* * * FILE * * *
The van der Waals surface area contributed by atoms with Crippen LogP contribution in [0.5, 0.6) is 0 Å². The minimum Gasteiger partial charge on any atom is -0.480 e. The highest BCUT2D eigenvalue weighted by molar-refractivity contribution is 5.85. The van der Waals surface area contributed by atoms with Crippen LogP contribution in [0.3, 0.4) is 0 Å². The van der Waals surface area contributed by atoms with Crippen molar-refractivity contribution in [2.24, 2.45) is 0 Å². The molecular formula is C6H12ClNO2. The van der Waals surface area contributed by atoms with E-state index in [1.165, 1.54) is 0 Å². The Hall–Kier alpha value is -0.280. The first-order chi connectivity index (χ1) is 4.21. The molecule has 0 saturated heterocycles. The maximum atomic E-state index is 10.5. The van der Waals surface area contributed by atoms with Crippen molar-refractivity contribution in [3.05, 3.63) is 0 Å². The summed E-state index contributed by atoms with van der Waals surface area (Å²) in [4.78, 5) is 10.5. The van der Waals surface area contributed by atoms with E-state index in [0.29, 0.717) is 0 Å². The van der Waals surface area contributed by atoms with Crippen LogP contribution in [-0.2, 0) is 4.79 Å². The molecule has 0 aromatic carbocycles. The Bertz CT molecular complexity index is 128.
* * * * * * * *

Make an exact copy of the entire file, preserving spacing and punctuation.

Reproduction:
The van der Waals surface area contributed by atoms with Crippen LogP contribution in [0.5, 0.6) is 0 Å². The minimum Gasteiger partial charge on any atom is -0.480 e. The highest BCUT2D eigenvalue weighted by molar-refractivity contribution is 5.85. The van der Waals surface area contributed by atoms with Crippen LogP contribution in [0.3, 0.4) is 0 Å². The van der Waals surface area contributed by atoms with Crippen molar-refractivity contribution in [2.24, 2.45) is 0 Å². The molecular formula is C6H12ClNO2. The van der Waals surface area contributed by atoms with E-state index in [1.165, 1.54) is 0 Å². The Hall–Kier alpha value is -0.280. The first-order chi connectivity index (χ1) is 4.21. The molecule has 0 saturated heterocycles. The maximum atomic E-state index is 10.5. The van der Waals surface area contributed by atoms with Crippen molar-refractivity contribution in [3.05, 3.63) is 0 Å². The summed E-state index contributed by atoms with van der Waals surface area (Å²) in [4.78, 5) is 10.5. The van der Waals surface area contributed by atoms with E-state index in [0.29, 0.717) is 0 Å². The van der Waals surface area contributed by atoms with Crippen LogP contribution in [-0.2, 0) is 4.79 Å². The molecule has 0 aromatic carbocycles. The Bertz CT molecular complexity index is 128.